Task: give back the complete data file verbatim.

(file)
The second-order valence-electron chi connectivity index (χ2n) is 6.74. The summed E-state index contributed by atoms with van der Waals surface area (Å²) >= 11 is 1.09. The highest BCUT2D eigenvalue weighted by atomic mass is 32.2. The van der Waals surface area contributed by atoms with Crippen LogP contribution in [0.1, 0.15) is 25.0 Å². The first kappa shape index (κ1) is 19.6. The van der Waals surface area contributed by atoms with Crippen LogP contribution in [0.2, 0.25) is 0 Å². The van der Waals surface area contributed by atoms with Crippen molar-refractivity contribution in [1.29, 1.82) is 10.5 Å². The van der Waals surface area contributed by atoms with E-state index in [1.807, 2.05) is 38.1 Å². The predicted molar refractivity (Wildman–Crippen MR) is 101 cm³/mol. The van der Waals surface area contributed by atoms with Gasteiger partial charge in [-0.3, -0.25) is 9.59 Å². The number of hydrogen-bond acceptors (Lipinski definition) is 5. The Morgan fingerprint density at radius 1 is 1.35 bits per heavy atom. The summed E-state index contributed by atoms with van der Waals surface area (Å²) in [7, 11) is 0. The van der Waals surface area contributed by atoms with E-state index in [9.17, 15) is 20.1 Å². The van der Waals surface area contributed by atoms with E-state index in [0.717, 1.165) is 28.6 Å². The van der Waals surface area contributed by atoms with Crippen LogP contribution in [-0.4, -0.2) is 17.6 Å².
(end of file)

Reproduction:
The second-order valence-electron chi connectivity index (χ2n) is 6.74. The summed E-state index contributed by atoms with van der Waals surface area (Å²) >= 11 is 1.09. The highest BCUT2D eigenvalue weighted by atomic mass is 32.2. The van der Waals surface area contributed by atoms with Crippen LogP contribution in [0.1, 0.15) is 25.0 Å². The first kappa shape index (κ1) is 19.6. The van der Waals surface area contributed by atoms with Crippen LogP contribution in [0.2, 0.25) is 0 Å². The van der Waals surface area contributed by atoms with Crippen molar-refractivity contribution in [1.29, 1.82) is 10.5 Å². The van der Waals surface area contributed by atoms with E-state index in [1.807, 2.05) is 38.1 Å². The predicted molar refractivity (Wildman–Crippen MR) is 101 cm³/mol. The van der Waals surface area contributed by atoms with Gasteiger partial charge in [-0.3, -0.25) is 9.59 Å². The number of hydrogen-bond acceptors (Lipinski definition) is 5. The Morgan fingerprint density at radius 1 is 1.35 bits per heavy atom. The summed E-state index contributed by atoms with van der Waals surface area (Å²) in [7, 11) is 0. The van der Waals surface area contributed by atoms with E-state index in [9.17, 15) is 20.1 Å². The van der Waals surface area contributed by atoms with E-state index in [0.717, 1.165) is 28.6 Å². The van der Waals surface area contributed by atoms with Crippen LogP contribution in [-0.4, -0.2) is 17.6 Å².